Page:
At the heart of lots of conversations about low-carbon hydrogen production is whether the hydrogen is “green” or “blue”.
Supporting a variety of jobs will provide the UK a “competitive benefit”, according to the government. Germany, by contrast, has said it will focus solely on green hydrogen.
Prof Robert Gross, director of the UK Energy Research Centre, tells Carbon Brief that, in his view, it is “most likely a bit unhelpful to get too preoccupied with the blue vs green hydrogen debate”. He states:.
The file does not do that and rather states it will offer “more information on our production method and twin track technique by early 2022”.
The former is essentially zero-carbon, but the latter can still result in emissions due to methane leaks from natural gas facilities and the truth that carbon capture and storage (CCS) does not catch 100% of emissions..
The strategy keeps in mind that, sometimes, hydrogen made using electrolysers “could become cost-competitive with CCUS [carbon storage, capture and utilisation] -allowed methane reformation as early as 2025”..
In the example selected for the assessment, natural gas routes where CO2 capture rates are below around 85% were left out..
The chart below, from a document laying out hydrogen costs released together with the primary technique, shows the anticipated declining cost of electrolytic hydrogen with time (green lines). (This consists of hydrogen used grid electrical power, which is not technically green unless the grid is 100% sustainable.).
Contrast of cost quotes across various technology types at central fuel rates commissioning from 2020 to 2050, ₤/ MWh hydrogen. Source: Hydrogen Production Costs.
Short (ideally) showing on this blue hydrogen thing. Generally, the papers computations possibly represent a case where blue H ₂ is done truly badly & & without any sensible guidelines. And then cherry-picked a climate metric to make it look as bad as possible. https://t.co/Jx0FdDfdx5— David Joffe (@david_joffe) August 13, 2021.
For its part, the CCC has actually suggested a “blue hydrogen bridge” as a beneficial tool for achieving net-zero. It says permitting some blue hydrogen will minimize emissions much faster in the short-term by changing more nonrenewable fuel sources with hydrogen when there is inadequate green hydrogen offered..
It has actually likewise released an accompanying report, prepared by consultancies E4Tech and Ludwig-Bölkow-Systemtechnik (LBST), which takes a look at optimum appropriate levels of emissions for low-carbon hydrogen production and the approach for calculating these emissions.
CO2 equivalent: Greenhouse gases can be expressed in regards to carbon dioxide equivalent, or CO2eq. For a given amount, various greenhouse gases trap various quantities of heat in the atmosphere, a quantity referred to as the international warming potential. Co2 equivalent is a method of comparing emissions from all greenhouse gases, not simply carbon dioxide.
” If we desire to demonstrate, trial, start to commercialise and after that present making use of hydrogen in industry/air travel/freight or anywhere, then we need enough hydrogen. We cant wait until the supply side deliberations are total.”.
The CCC has previously specified “appropriate emissions decreases” for blue hydrogen compared to fossil gas as “at least 95% CO2 capture, 85% lifecycle greenhouse gas savings”.
The figure listed below from the assessment, based upon this analysis, shows the effect of setting a limit of 15-20gCO2e per megajoule (MJ) of hydrogen (red bar). In this example, those production approaches above the red line, including some for producing blue hydrogen, would be excluded.
How will hydrogen be used in different sectors of the economy?
” Stronger signals of intent could steer public and personal investments into those areas which include most worth. The government has actually not clearly laid out how to pick which sectors will benefit from the preliminary organized 5GW of production and has rather mainly left this to be figured out through trials and pilots.”.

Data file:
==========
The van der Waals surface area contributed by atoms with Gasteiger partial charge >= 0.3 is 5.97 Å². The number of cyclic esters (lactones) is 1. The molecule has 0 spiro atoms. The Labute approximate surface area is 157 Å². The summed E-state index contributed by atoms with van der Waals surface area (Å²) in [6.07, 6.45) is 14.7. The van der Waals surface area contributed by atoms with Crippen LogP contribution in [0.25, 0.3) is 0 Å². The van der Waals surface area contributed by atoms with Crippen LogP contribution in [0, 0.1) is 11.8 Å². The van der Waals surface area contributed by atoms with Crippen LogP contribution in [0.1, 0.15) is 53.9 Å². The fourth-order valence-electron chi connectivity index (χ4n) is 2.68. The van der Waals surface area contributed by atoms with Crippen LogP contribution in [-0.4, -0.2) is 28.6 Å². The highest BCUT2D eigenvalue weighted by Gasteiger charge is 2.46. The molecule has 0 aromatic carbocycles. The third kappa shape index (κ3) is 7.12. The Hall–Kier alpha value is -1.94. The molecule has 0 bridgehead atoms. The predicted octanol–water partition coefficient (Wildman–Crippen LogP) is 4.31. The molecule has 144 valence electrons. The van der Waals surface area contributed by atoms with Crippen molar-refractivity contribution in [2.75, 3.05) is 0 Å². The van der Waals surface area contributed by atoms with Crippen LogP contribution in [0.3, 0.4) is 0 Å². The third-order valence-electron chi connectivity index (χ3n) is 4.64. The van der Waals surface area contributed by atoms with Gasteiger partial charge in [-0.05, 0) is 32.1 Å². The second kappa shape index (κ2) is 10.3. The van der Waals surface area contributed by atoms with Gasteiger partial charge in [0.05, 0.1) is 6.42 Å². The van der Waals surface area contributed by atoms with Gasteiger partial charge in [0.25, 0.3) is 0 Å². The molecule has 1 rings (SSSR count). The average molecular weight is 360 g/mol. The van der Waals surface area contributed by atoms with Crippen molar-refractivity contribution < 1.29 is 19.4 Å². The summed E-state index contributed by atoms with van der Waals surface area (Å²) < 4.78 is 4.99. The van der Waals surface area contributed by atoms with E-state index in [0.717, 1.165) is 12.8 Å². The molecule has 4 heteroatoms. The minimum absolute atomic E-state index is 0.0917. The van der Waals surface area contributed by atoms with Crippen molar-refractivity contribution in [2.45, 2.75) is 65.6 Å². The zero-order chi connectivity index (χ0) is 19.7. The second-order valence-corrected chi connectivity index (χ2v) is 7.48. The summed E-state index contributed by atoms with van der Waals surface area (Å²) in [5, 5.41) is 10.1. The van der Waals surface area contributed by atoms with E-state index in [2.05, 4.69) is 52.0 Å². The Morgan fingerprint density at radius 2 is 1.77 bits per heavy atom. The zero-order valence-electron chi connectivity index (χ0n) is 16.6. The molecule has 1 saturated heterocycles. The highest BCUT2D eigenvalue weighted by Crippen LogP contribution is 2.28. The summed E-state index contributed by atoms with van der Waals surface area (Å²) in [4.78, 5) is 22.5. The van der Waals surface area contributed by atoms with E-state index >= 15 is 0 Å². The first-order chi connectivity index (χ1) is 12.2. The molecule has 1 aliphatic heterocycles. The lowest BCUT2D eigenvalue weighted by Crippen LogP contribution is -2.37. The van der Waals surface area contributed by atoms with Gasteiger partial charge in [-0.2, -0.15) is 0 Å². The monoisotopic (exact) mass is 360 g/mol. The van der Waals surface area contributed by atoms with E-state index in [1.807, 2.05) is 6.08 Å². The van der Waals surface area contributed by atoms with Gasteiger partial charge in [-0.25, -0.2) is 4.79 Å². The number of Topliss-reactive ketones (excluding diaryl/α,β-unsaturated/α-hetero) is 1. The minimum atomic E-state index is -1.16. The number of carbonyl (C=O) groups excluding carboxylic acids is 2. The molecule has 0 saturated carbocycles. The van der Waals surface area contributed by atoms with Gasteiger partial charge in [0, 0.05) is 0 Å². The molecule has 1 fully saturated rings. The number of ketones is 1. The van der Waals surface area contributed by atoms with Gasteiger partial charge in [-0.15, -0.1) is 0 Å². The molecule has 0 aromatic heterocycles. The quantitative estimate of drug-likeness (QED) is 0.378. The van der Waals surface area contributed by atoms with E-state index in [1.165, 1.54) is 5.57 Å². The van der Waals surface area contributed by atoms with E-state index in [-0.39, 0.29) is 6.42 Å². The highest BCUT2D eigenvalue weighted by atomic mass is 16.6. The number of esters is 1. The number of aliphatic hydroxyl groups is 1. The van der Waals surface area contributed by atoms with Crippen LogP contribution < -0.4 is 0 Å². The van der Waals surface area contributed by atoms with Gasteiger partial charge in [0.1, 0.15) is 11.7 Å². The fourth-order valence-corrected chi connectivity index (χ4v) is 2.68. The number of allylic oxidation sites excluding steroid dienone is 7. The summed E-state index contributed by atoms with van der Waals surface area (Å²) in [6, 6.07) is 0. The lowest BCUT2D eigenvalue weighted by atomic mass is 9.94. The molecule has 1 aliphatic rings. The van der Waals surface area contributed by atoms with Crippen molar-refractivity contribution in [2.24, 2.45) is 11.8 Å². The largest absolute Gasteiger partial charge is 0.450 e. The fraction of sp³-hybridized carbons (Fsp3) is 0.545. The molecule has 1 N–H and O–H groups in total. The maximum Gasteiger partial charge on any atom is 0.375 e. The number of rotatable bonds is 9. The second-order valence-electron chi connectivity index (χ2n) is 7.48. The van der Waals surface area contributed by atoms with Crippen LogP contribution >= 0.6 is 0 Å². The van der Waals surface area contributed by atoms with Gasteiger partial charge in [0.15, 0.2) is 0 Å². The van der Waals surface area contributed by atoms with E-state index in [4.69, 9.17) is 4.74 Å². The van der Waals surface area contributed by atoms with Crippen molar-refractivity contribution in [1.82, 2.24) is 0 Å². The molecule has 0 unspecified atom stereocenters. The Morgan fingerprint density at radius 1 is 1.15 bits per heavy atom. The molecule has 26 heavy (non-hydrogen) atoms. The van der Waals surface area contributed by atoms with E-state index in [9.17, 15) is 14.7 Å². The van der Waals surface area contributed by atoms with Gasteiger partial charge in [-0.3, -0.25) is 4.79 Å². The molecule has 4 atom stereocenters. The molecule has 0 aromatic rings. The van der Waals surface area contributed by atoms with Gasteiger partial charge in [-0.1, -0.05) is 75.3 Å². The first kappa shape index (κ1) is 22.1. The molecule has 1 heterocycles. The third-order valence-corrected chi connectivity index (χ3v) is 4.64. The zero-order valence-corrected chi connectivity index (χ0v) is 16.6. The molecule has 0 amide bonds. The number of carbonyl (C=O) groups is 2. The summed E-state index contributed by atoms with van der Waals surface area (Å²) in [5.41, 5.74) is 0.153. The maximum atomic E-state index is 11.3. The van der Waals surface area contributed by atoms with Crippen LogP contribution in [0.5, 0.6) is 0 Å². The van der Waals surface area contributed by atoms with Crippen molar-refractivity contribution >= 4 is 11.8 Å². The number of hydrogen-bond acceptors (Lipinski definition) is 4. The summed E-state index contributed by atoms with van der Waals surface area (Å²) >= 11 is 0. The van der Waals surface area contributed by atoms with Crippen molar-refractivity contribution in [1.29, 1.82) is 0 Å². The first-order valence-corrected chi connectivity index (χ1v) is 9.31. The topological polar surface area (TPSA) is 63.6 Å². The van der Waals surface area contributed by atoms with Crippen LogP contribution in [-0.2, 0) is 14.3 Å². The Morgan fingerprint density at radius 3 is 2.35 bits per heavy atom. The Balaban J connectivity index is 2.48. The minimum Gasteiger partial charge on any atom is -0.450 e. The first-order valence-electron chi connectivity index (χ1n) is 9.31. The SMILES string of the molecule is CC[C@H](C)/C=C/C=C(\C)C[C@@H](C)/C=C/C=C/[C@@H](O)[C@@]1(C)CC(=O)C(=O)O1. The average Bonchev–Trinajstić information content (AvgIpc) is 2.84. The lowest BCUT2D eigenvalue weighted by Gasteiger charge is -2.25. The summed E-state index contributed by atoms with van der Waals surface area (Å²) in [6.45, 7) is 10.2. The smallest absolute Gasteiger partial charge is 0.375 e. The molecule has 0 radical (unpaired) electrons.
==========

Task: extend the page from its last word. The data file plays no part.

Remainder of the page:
However, in the real report, the government stated that it expected “in general the demand for low carbon hydrogen for heating by 2030 to be reasonably low (<< 1TWh)".. One noteworthy exclusion is hydrogen for fuel-cell automobile. This follows the federal governments concentrate on electric automobiles, which numerous researchers consider as more effective and economical innovation. Juliet Phillips, senior policy consultant and UK hydrogen specialist at thinktank E3G informs Carbon Brief the technique had "left open" the door for usages that "do not include the most value for the climate or economy". She includes:. The committee stresses that hydrogen use must be restricted to "areas less fit to electrification, especially delivering and parts of industry" and supplying versatility to the power system. Protection of the report and federal government advertising materials stressed that the governments strategy would supply enough hydrogen to change gas in around 3m houses each year. Government analysis, consisted of in the method, suggests possible hydrogen need of approximately 38 terawatt-hours (TWh) by 2030, not consisting of blending it into the gas grid, and rising to 55-165TWh by 2035. Nevertheless, the technique also includes the option of using hydrogen in sectors that might be better served by electrification, especially domestic heating, where hydrogen has to take on electric heatpump.. The CCC does not see extensive use of hydrogen beyond these restricted cases by 2035, as the chart listed below shows. Require proof on "hydrogen-ready" industrial devices by the end of 2021. Call for proof on phaseout of carbon-intensive hydrogen production in market "within a year". Phase 2 of the ₤ 315m Industrial Energy Transformation Fund.A ₤ 55 million Industrial Fuel Switching 2 competition in 2021. My lovelies, I just dropped Version 4 of the Clean Hydrogen Ladder! For anyone brand-new to all this, the ladder is my attempt to put use cases for tidy hydrogen into some sort of merit order, due to the fact that not all usage cases are similarly likely to succeed. 1/10 pic.twitter.com/I8HpqQjlKS— Michael Liebreich (@MLiebreich) August 15, 2021. Michael Liebrich of Liebreich Associates has actually arranged making use of low-carbon hydrogen into a "ladder", with present applications-- such as the chemicals industry-- given leading concern. Illustrative hydrogen demand in 2030 (blue) and 2035 (purple). Source: UK hydrogen method. The government is more positive about using hydrogen in domestic heating. Its analysis recommends that approximately 45TWh of low-carbon hydrogen might be put to this use by 2035, as the chart below indicates. It contains plans for hydrogen heating trials and assessment on "hydrogen-ready" boilers by 2026. The beginning point for the range-- 0TWh-- suggests there is significant uncertainty compared to other sectors, and even the greatest price quote is just around a 10th of the energy presently used to heat UK homes. This remains in line with the CCCs suggestion for its net-zero path, which sees low-carbon hydrogen scaling approximately 90TWh by 2035-- around a third of the size of the existing power sector. Reacting to the report, energy researchers pointed to the "small" volumes of hydrogen expected to be produced in the future and prompted the government to choose its concerns thoroughly. The brand-new method is clear that market will be a "lead alternative" for early hydrogen usage, beginning in the mid-2020s. It likewise says that it will "most likely" be necessary for decarbonising transportation-- especially heavy products automobiles, shipping and aviation-- and stabilizing a more renewables-heavy grid. " As the strategy admits, there will not be considerable quantities of low-carbon hydrogen for some time.  we need to use it where there are couple of alternatives and not as a like-for-like replacement of gas," Dr Jan Rosenow, director of European programmes at the Regulatory Assistance Project, in a declaration. Some applications, such as commercial heating, might be virtually difficult without a supply of hydrogen, and lots of specialists have argued that these are the cases where it need to be prioritised, at least in the brief term. Commitments made in the brand-new strategy consist of:. Low-carbon hydrogen can be utilized to do everything from sustaining cars and trucks to heating homes, the reality is that it will likely be limited by the volume that can probably be produced. 4) On page 62 the hydrogen strategy states that the government anticipates << 1 TWh of energy for heating to come from hydrogen by 2030. Present energy need in the UK for area and warm water heating is 435 TWh according to Ofgem. 1 TWh is 0.2%. Thats about 67,000 homes.-- Jan Rosenow (@janrosenow) August 17, 2021. Much will hinge on the progress of feasibility research studies in the coming years, and the governments approaching heat and buildings method might also offer some clarity. Gniewomir Flis, a job supervisor at Agora Energiewende, tells Carbon Brief that-- in his view-- blending "has no future". He explains:. " I would suggest to go with these no-regret options for hydrogen demand [in market] that are currently available ... those should be the focus.". In order to create a market for hydrogen, the federal government states it will analyze blending up to 20% hydrogen into the gas network by late 2022 and objective to make a final decision in late 2023. How does the government strategy to support the hydrogen market? According to the federal governments press release, its favored design is "built on a comparable property to the overseas wind contracts for difference (CfDs)", which considerably cut expenses of new overseas wind farms. As it stands, low-carbon hydrogen remains pricey compared to fossil fuel alternatives, there is uncertainty about the level of future demand and high threats for companies intending to get in the sector. Now that its strategy has been released, the federal government states it will collect proof from consultations on its low-carbon hydrogen requirement, net-zero hydrogen fund and business model:. Much of the resulting press protection of the hydrogen method, from the Financial Times to the Daily Telegraph, focused on the prepare for a hydrogen market "subsidised by taxpayers", as the cash would originate from either higher costs or public funds. These contracts are developed to conquer the expense space between the favored technology and nonrenewable fuel sources. Hydrogen manufacturers would be provided a payment that bridges this gap. The brand-new hydrogen method verifies that this organization design will be finalised in 2022, enabling the very first agreements to be designated from the start of 2023. This is pending another consultation, which has actually been released together with the main technique. The 10-point plan consisted of a promise to establish a hydrogen company model to motivate personal financial investment and a profits system to offer funding for business model. Sharelines from this story. " This will offer us a better understanding of the mix of production innovations, how we will fulfill a ramp-up in need, and the function that new innovations might play in attaining the levels of production necessary to satisfy our future [sixth carbon spending plan] and net-zero dedications.". Nevertheless, Anne-Marie Trevelyan-- minister for energy, clean growth and environment modification at BEIS-- informed the Times that the expense to supply long-term security to the industry would be "very small" for individual families. Hydrogen demand (pink area) and proportion of final energy consumption in 2050 (%). My lovelies, I simply dropped Version 4 of the Clean Hydrogen Ladder! Call for proof on phaseout of carbon-intensive hydrogen production in industry "within a year"." As the method confesses, there will not be substantial amounts of low-carbon hydrogen for some time. 4) On page 62 the hydrogen strategy mentions that the federal government expects << 1 TWh of energy for heating to come from hydrogen by 2030.